Monday, 8 June 2009

Veggie Books: Jude the Obscure

Early on in the book, Jude gets interested in the selfish and practical Arabella, who employs pigs in a lot of her flirting tactics. In this extract, the pigs have escaped, and she's instructed Jude to help her catch it:

He set himself to assist, and dodged this way and that over the potato rows and the cabbages. Every now and then they ran together, when he caught her for a moment and kissed her. The first pig was got back promptly; the second with some difficulty; the third, a long-legged creature, was more obstinate and agile. He plunged through a hole in the garden fence, and into the lane.

'He'll be lost if I don't follow'n!' said she. 'Come along with me!'


I much prefer Arabella to Sue, or to Jude, to be honest. Arabella gives orders. She gets what she wants, and discards it when she's through. I don't think she's immoral - after all, she decides to lawfully marry her second husband (rather than live as a bigamist) because she feels he is her 'proper' husband and it's only fair. And she doesn't have a stroke every time she has to make a decision like that.

Jude and Sue are the opposite. And you just know they'd be a really annoying couple in modern life. They'd be fruitarians. They'd only wear hemp clothes and tell everyone how any form of marriage is slavery, and rant about Gap at dinner parties, and feel superior. And deep down, they'd still be really, really sad about something. Anything. Because life's not perfect, and we can't all be morally angelic.

Bum to it, I say. Life's too short to load your guilt on to your kids and then watch them hang themselves about it.

And yes, I am aware that I may have oversimplified this book.

8 comments:

Tim Stretton said...

Aliya, this is the best review of Jude the Obscure I've ever read...

I did an entire module on Hardy as part of my degree. I've never been able to read his stuff since. *shudder*

Aliya Whiteley said...

One does one's best.

I've liked some of his novels. Just not this one.

Tim Stretton said...

Spending a whole year poring over them in obsessive detail is enough to kill any liking I might once have had (and this wasn't one to start with).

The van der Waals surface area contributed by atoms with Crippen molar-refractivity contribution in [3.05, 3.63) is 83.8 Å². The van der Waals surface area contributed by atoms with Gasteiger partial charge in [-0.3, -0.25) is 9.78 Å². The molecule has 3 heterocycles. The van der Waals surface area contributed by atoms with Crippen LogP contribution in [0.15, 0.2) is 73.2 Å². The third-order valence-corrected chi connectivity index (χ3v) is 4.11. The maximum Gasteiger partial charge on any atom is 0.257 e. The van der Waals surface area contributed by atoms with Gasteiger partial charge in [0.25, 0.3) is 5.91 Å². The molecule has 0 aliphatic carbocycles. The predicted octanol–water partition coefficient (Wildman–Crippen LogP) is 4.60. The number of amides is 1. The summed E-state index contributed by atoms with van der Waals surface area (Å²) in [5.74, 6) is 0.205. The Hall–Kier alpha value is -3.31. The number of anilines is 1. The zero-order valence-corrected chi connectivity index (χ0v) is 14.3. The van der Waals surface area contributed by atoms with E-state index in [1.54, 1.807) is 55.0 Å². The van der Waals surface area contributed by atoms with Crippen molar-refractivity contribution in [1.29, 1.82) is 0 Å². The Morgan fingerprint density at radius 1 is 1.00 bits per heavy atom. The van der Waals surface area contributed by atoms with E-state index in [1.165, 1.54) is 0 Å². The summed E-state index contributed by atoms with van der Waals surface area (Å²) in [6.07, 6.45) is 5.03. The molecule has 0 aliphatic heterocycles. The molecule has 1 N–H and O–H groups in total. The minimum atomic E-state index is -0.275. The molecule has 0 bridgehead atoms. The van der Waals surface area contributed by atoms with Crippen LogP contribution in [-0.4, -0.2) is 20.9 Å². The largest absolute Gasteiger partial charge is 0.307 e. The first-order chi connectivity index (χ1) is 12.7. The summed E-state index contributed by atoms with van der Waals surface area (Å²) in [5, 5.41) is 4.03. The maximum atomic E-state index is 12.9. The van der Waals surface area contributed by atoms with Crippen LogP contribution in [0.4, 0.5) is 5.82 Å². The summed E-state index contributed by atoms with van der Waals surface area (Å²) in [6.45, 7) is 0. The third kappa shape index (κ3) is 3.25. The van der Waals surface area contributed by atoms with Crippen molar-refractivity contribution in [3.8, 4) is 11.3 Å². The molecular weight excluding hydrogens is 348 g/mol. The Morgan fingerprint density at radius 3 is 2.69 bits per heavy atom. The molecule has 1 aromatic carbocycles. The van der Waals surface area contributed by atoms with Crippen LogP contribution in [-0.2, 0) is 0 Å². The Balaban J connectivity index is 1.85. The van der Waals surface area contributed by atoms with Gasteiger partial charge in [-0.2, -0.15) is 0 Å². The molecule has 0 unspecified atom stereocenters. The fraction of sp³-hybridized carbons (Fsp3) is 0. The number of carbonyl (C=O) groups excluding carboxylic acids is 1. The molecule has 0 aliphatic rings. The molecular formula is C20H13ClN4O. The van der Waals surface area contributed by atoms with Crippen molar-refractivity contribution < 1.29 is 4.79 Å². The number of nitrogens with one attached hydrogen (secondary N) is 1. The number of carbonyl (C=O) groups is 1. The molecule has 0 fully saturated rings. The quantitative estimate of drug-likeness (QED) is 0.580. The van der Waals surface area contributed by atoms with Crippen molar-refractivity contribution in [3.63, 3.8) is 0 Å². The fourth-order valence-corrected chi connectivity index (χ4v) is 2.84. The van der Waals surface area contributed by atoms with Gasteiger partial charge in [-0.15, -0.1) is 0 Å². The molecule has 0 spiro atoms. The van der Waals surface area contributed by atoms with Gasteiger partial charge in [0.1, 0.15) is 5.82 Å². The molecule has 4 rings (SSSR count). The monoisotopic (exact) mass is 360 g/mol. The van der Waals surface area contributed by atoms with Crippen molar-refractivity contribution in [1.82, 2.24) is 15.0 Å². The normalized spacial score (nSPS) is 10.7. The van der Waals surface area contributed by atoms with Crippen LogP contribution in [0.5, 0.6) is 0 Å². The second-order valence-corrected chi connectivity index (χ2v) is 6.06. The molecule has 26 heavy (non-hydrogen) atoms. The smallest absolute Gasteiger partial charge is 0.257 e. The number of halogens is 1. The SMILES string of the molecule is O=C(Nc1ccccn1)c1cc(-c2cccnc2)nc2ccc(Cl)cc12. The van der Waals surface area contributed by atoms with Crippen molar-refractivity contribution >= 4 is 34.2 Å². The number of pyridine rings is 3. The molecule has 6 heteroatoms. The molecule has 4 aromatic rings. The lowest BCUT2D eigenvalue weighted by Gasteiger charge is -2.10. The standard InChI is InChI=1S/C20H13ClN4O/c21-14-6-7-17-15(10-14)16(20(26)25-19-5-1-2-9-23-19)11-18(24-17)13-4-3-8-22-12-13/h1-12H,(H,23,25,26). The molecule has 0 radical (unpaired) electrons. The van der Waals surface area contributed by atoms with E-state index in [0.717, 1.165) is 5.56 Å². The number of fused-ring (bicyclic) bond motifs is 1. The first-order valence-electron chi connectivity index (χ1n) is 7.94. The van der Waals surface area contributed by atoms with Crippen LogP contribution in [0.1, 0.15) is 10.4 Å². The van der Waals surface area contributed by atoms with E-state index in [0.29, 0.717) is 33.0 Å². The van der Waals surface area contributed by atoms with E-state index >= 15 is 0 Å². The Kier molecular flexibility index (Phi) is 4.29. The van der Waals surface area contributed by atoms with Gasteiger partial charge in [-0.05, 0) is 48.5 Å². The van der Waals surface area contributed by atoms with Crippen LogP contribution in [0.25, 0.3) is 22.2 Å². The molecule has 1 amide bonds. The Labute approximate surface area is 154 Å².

Far From the Madding Crowd is about the only one I don't get palpitations thinking about now - and this is 20 years later!

Alis said...

The only Hardy I genuinely enjoyed was the little 'Under the Greenwood Tree' which is simply delightful and will probably, one day, be discovered not to have been written by Hardy at all. I mean, no horrendous co-incidences, no grinding fateful tragedy, no wish in the reader to slit their wrists while there's still time... Surely it can't be by him, can it?

Frances Garrood said...

I adored Hardy in my teens - perhaps that's the time to read him, with all those hormones and all that tragic angst - and wept for half an hour after finishing Jude. But I haven't tried any of them since. My grandmother - who was prone to this kind of mistake - once went into a bookshop and asked for 'Jude the Obscene'. Perhaps Tim will sympathise with that?

Aliya Whiteley said...

I love it! 'Jude the Obscene' might well have been my kind of book.

Tim Stretton said...

The best thing about Jude the Obscure is that the critical reaction to it was so overwhelmingly negative that Hardy gave up writing novels for ever - concentrating for the last 30 years of his life on his poetry.

I think his poetry is pretty good and agree with his own assessment that he was a better poet than novelist.

Tara said...

I loved Jude The Obscure but that's probably because I'm a sucker for a sob story, and pretty annoying myself. The more wretched Hardy gets, the more I enjoy him. Your revew is great though, he deserves a bit of irreverence now and then.